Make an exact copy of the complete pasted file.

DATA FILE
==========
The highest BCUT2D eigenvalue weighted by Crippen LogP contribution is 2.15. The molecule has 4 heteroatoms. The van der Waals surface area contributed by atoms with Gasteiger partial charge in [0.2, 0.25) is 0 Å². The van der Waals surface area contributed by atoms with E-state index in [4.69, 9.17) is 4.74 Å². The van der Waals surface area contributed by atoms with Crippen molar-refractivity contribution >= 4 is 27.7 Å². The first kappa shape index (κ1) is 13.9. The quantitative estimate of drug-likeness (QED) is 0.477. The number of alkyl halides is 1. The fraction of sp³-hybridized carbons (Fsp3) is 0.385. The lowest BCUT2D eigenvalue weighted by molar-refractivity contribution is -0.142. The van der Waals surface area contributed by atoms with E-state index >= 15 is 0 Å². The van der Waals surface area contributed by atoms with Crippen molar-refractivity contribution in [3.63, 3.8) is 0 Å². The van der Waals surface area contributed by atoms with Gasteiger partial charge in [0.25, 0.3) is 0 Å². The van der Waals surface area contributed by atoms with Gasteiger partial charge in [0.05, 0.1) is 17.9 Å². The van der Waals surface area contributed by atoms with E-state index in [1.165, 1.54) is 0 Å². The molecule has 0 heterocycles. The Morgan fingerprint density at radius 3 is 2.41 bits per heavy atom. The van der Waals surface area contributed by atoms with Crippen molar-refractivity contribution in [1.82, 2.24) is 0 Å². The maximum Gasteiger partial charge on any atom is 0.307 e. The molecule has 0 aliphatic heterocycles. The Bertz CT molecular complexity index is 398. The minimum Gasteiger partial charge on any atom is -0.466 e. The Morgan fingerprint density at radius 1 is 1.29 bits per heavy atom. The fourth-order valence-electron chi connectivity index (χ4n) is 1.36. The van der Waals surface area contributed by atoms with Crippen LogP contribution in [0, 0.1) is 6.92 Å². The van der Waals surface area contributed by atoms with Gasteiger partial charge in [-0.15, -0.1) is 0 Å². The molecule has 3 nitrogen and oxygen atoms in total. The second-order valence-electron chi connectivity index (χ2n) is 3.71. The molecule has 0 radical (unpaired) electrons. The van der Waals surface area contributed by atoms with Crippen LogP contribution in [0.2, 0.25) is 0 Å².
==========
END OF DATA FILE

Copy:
The highest BCUT2D eigenvalue weighted by Crippen LogP contribution is 2.15. The molecule has 4 heteroatoms. The van der Waals surface area contributed by atoms with Gasteiger partial charge in [0.2, 0.25) is 0 Å². The van der Waals surface area contributed by atoms with E-state index in [4.69, 9.17) is 4.74 Å². The van der Waals surface area contributed by atoms with Crippen molar-refractivity contribution >= 4 is 27.7 Å². The first kappa shape index (κ1) is 13.9. The quantitative estimate of drug-likeness (QED) is 0.477. The number of alkyl halides is 1. The fraction of sp³-hybridized carbons (Fsp3) is 0.385. The lowest BCUT2D eigenvalue weighted by molar-refractivity contribution is -0.142. The van der Waals surface area contributed by atoms with E-state index >= 15 is 0 Å². The van der Waals surface area contributed by atoms with Crippen molar-refractivity contribution in [3.63, 3.8) is 0 Å². The van der Waals surface area contributed by atoms with Gasteiger partial charge in [0.25, 0.3) is 0 Å². The van der Waals surface area contributed by atoms with Gasteiger partial charge in [0.05, 0.1) is 17.9 Å². The van der Waals surface area contributed by atoms with E-state index in [1.165, 1.54) is 0 Å². The molecule has 0 heterocycles. The Morgan fingerprint density at radius 3 is 2.41 bits per heavy atom. The van der Waals surface area contributed by atoms with Crippen molar-refractivity contribution in [1.82, 2.24) is 0 Å². The maximum Gasteiger partial charge on any atom is 0.307 e. The molecule has 0 aliphatic heterocycles. The Bertz CT molecular complexity index is 398. The minimum Gasteiger partial charge on any atom is -0.466 e. The Morgan fingerprint density at radius 1 is 1.29 bits per heavy atom. The fourth-order valence-electron chi connectivity index (χ4n) is 1.36. The van der Waals surface area contributed by atoms with Crippen LogP contribution in [0, 0.1) is 6.92 Å². The van der Waals surface area contributed by atoms with Gasteiger partial charge in [-0.15, -0.1) is 0 Å². The molecule has 3 nitrogen and oxygen atoms in total. The second-order valence-electron chi connectivity index (χ2n) is 3.71. The molecule has 0 radical (unpaired) electrons. The van der Waals surface area contributed by atoms with Crippen LogP contribution in [0.2, 0.25) is 0 Å².